Oddly enough, Verizon Wireless's latest round of AT&T/iPhone-bashing ads-one of which relegates the iPhone to the Island of Misfit Toys-haven't made AT&T any happier than the earlier spots did. It's updated its legal complaint against Verizon to gripe about the new ads, and wants the court to force Verizon to pull them off the air. It's also published a statement on its Web site which it says "sets the record straight" about Verizon's commercials.
I like the idea of AT&T responding to Verizon's ads in a straightforward and factual manner, but the statement is kind of disappointing-it says that Verizon's ads are "false and misleading" and then points out that almost all AT&T customers have access to the slower EDGE network, and enumerates various virtues of AT&T's network and devices (the speed of its 3G network, the popularity of its phones, the quantity of apps, the fact you can talk and do data at the same time). But it doesn't ever make clear what Verizon said that AT&T considers to be untrue, and it brings up various points that Verizon never mentioned one way or another. Basically, it's less of a response to Verizon's ad and more of a laundry list of reasons to like AT&T.
The 26-page legal filing makes the case against Verizon more cogently, albeit at far greater length. (So does this AppleInsider post.) I get, for instance, why AT&T is annoyed about Verizon's new "Blue Christmas" ad, which seems to depict an AT&T customer as being completely unable to use his phone. Lack of 3G coverage isn't the same thing as lack of coverage, period; the guy should still be able to make calls and access the Internet, albeit at a speed which may make him gnash his teeth.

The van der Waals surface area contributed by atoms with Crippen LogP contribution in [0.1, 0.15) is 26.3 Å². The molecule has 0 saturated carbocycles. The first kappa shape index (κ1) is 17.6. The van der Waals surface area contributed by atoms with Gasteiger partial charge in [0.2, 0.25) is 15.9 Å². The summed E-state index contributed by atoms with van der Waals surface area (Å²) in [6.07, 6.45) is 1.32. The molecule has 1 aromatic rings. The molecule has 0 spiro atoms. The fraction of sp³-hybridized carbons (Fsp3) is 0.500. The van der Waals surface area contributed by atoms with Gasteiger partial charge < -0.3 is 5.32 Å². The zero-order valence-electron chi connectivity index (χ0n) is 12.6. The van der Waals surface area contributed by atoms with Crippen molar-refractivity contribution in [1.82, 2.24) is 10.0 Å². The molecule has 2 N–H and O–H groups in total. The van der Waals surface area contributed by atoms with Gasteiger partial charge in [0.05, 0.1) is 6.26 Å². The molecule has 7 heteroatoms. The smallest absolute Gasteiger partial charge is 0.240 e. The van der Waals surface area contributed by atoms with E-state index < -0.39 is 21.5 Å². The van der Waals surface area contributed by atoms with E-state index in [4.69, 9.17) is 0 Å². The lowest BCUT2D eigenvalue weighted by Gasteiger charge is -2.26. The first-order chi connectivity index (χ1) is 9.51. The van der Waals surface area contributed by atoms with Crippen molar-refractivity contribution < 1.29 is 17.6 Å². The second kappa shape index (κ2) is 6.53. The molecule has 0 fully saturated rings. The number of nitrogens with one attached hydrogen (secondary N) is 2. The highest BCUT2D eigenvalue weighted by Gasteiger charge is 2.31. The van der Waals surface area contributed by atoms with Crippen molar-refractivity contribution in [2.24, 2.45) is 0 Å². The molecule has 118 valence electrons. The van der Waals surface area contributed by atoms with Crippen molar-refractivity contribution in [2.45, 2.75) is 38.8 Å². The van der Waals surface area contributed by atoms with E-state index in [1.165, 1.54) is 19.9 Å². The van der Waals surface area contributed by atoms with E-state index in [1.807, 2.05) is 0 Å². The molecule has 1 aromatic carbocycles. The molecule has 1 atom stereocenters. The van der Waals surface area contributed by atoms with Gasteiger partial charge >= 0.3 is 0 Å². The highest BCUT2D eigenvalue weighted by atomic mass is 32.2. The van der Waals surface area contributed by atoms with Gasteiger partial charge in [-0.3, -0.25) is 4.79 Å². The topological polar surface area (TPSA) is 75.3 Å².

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Well, I'm not entirely sympathetic: I use an AT&T iPhone a lot in non-descript urban settings around San Francsico (especially in the SOMA neighborhood) and sometimes I can't get the phone to work reliably at all, let alone at 3G speed. (The lobby of the Courtyard Marriott at Second St. and Folsom is an amazing Bermuda Triangle when it comes to AT&T reception.) There are times when my iPhone's data connection is delightfully zippy, but there are also times when I identify with the "Blue Christmas" dude.
And isn't a Verizon ad that accentuates the negative when it comes to AT&T coverage pretty much just the downbeat flipside of this AT&T ad, in which Bill Kurtis seems to suggest that he'll have ready access to AT&T 3G as he travels cross-country in a sidecar? He better avoid small towns and steer clear of back roads-and even then, he's going to spend an awful lot of time on sluggish old EDGE.
One other thing: AT&T thinks that the coverage map in Verizon's ad is misleading. Which may be a defensible position. But AT&T's own site both brags about the speed of its 3G and provides a data coverage map that doesn't distinguish between 3G and EDGE coverage. (It does provide a guide to 3G coverage, but only in the form of a list of cities that have it.)
In other words, if you're a consumer trying to come to conclusions about AT&T's data network, neither the Verizon map nor AT&T's own map tells you everything you need to know. Both emphasize the part of the story that makes the carrier who prepared the map look good.
A modest proposal: Maybe the phone industry can get together and agree on a standard for coverage maps that emphasizes useful information for consumers and which doesn't have any particular agenda? Many of the maps I've seen over the past decade have been incomplete and/or confusing even when nobody's been suing over them...
This story, "Lies, Damned Lies, and Coverage Maps" was originally published by Technologizer.